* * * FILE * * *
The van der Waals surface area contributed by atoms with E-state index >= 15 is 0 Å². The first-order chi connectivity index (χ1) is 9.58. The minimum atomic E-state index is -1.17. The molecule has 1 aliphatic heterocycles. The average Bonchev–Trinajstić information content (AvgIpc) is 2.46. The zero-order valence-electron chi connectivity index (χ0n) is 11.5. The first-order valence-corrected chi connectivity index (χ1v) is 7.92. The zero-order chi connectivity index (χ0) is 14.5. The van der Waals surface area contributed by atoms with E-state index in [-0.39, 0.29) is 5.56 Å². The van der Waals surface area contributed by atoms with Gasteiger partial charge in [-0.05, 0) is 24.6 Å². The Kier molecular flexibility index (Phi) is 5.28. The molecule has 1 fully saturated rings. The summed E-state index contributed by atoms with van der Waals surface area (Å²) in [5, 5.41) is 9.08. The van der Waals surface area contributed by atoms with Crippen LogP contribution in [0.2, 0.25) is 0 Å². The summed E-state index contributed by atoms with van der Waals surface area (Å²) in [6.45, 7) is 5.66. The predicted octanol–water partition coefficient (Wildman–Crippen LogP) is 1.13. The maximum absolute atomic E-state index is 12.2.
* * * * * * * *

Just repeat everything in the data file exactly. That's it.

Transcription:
The van der Waals surface area contributed by atoms with E-state index >= 15 is 0 Å². The first-order chi connectivity index (χ1) is 9.58. The minimum atomic E-state index is -1.17. The molecule has 1 aliphatic heterocycles. The average Bonchev–Trinajstić information content (AvgIpc) is 2.46. The zero-order valence-electron chi connectivity index (χ0n) is 11.5. The first-order valence-corrected chi connectivity index (χ1v) is 7.92. The zero-order chi connectivity index (χ0) is 14.5. The van der Waals surface area contributed by atoms with E-state index in [-0.39, 0.29) is 5.56 Å². The van der Waals surface area contributed by atoms with Gasteiger partial charge in [-0.05, 0) is 24.6 Å². The Kier molecular flexibility index (Phi) is 5.28. The molecule has 1 fully saturated rings. The summed E-state index contributed by atoms with van der Waals surface area (Å²) in [5, 5.41) is 9.08. The van der Waals surface area contributed by atoms with Crippen LogP contribution in [0.2, 0.25) is 0 Å². The summed E-state index contributed by atoms with van der Waals surface area (Å²) in [6.45, 7) is 5.66. The predicted octanol–water partition coefficient (Wildman–Crippen LogP) is 1.13. The maximum absolute atomic E-state index is 12.2.